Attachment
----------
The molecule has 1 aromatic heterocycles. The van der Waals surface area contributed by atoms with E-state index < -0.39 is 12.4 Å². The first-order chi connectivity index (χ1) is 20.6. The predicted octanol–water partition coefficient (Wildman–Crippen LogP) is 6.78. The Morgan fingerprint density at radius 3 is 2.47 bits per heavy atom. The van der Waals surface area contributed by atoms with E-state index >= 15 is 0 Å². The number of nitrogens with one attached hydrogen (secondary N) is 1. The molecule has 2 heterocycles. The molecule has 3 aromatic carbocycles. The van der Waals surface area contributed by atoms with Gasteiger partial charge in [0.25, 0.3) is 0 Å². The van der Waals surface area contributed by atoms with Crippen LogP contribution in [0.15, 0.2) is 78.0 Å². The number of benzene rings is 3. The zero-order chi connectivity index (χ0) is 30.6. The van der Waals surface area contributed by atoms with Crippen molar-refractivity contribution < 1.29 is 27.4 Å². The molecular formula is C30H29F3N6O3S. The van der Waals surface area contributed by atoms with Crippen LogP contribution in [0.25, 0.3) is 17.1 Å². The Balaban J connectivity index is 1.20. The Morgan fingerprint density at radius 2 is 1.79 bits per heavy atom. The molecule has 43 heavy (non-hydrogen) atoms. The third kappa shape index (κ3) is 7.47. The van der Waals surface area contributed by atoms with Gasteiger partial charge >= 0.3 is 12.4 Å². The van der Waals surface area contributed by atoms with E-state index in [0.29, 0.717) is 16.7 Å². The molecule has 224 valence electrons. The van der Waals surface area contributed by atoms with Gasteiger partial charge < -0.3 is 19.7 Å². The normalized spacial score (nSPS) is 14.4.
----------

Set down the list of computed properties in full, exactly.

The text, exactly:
The molecule has 1 aromatic heterocycles. The van der Waals surface area contributed by atoms with E-state index < -0.39 is 12.4 Å². The first-order chi connectivity index (χ1) is 20.6. The predicted octanol–water partition coefficient (Wildman–Crippen LogP) is 6.78. The Morgan fingerprint density at radius 3 is 2.47 bits per heavy atom. The van der Waals surface area contributed by atoms with E-state index >= 15 is 0 Å². The number of nitrogens with one attached hydrogen (secondary N) is 1. The molecule has 2 heterocycles. The molecule has 3 aromatic carbocycles. The van der Waals surface area contributed by atoms with Gasteiger partial charge in [0.25, 0.3) is 0 Å². The van der Waals surface area contributed by atoms with Crippen LogP contribution in [0.15, 0.2) is 78.0 Å². The number of benzene rings is 3. The zero-order chi connectivity index (χ0) is 30.6. The van der Waals surface area contributed by atoms with Crippen molar-refractivity contribution < 1.29 is 27.4 Å². The molecular formula is C30H29F3N6O3S. The van der Waals surface area contributed by atoms with Crippen LogP contribution in [0.25, 0.3) is 17.1 Å². The Balaban J connectivity index is 1.20. The Morgan fingerprint density at radius 2 is 1.79 bits per heavy atom. The molecule has 43 heavy (non-hydrogen) atoms. The third kappa shape index (κ3) is 7.47. The van der Waals surface area contributed by atoms with Gasteiger partial charge >= 0.3 is 12.4 Å². The van der Waals surface area contributed by atoms with E-state index in [0.29, 0.717) is 16.7 Å². The molecule has 224 valence electrons. The van der Waals surface area contributed by atoms with Gasteiger partial charge < -0.3 is 19.7 Å². The normalized spacial score (nSPS) is 14.4.